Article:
Although I suspected my storage server power supply wasn't up to the task, I nevertheless went ahead and loaded up the last 3 drives for a total of thirteen live drives, two hot spares and one cold spare.
The installation went really well, so I started the migration process and was about to stop worrying about it. However, during the migration a drive went and got some power problems, and ended up disconnecting both itself and a second drive from the array.
After several hundred error messages, I finally got down and removed the bad drive, but the damage was done - I now had a RAID6 volume in the middle of a migrate operation with two drives missing. The 3ware manual is silent on what happens in this case - it only says the migration process may not be aborted.
Kudos to the 3ware engineers, though. The 9650SE not only went ahead and completed the migration on the degraded array, it then immediately picked up the two hot spares and began a full rebuild. Hopefully no more drives will go down in the next 36 hours, which should be enough time to finish rebuilding. (Hey, it's a nine terabyte array, it takes a while.)
I have no doubt that if I had a third failure during the migrate, or have one during the rebuild, my array will be gone. That's a limitation of RAID, though, and not the controller.
This isn't the first time the RAID6 controller has saved my ass. Thanks to Seagate's ineptitude and Intel's inadequate understanding, I built my entire original array from ST34000340AS 1Tb 7200.11 drives that were all potential bricks. In the process of updating them all, I booted the server with a new 'fixed' drive, only to have a second drive brick on boot. This left me with two degraded drives, which would have taken my old RAID5 down. Fortunately, the RAID6 kept working and got it all sorted out.
A word to the wise, though - when rebuilding, set the controller to do it quickly. If I had set background tasks to a higher priority, it would have completed before the drive errors caused any issues.
So far very few of the original Seagate drives are left in my array - three of the eight, to be exact. They all failed before five years, meaning that two-thirds of them did not even make their warranty period. Hardly an impressive statistic, even leaving aside the firmware problems that caused so much grief.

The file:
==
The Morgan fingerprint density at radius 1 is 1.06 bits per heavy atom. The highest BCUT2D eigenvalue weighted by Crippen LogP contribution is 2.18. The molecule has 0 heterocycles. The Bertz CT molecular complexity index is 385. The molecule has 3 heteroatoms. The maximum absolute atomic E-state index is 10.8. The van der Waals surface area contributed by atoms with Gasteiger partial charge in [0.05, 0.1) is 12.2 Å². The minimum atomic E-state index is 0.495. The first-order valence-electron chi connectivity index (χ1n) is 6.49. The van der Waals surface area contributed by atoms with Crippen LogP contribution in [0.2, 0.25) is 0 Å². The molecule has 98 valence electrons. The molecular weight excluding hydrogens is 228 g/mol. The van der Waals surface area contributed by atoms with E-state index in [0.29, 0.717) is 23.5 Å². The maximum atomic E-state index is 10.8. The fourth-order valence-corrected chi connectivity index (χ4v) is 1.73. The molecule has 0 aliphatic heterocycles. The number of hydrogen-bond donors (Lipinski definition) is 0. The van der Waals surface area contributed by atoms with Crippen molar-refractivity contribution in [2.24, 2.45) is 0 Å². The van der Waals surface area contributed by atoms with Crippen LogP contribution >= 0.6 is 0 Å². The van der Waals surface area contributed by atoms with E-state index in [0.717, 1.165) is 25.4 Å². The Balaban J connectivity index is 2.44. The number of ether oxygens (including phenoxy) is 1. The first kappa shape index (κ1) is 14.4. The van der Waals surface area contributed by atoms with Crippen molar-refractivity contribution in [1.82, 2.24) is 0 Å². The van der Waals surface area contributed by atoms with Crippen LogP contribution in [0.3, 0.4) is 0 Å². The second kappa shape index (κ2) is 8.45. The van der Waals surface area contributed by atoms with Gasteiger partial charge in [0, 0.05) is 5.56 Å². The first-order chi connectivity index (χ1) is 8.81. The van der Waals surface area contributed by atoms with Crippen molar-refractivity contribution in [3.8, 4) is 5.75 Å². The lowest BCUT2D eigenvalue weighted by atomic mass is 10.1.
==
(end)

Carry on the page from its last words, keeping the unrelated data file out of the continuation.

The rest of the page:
Returning them to Seagate is uneconomic, and incredibly burdensome, so I just end up replacing them and buying the over-the-counter warranty at Memory Express to avoid future issues. Also mixing up the array with different brands and models, to avoid unnecessary exposure to future bugs.
Despite several attempts, fate has yet to permanently disable my server, thanks in no small part to the features and engineering of the 9650SE. Let's hope that 3ware is able to continue this tradition of fine products under their new ownership.
I do still think that my PSU is not quite up to the load, though. At the time, getting a redundant unit seemed more important than the overall wattage, and I think MemX did their best, but if they had any inkling that the box wasn't going to support my planned 16 drives they kept it to themselves. This puts me between a rock and a hard place on my next build - do I go for high output and get rock-solid hot-swap for more failed drives - but risk the entire box dying one day - or do I stay with redundant and take the risk of power-line sags affecting the array?
A PSU failure on the server can probably be fixed in four hours, and with adequate backups my entire array brought back within a day or two. But it really corrupts the original vision of a bulletproof, always-on server. Of course, not being able to effectively hot-swap drives and always worrying about dropouts due to poor power isn't comforting either.
I should probably go rack-mount with high wattage redundant supplies, but I don't want to make that kind of investment yet. I guess I'll stick with what I have and see where that leads.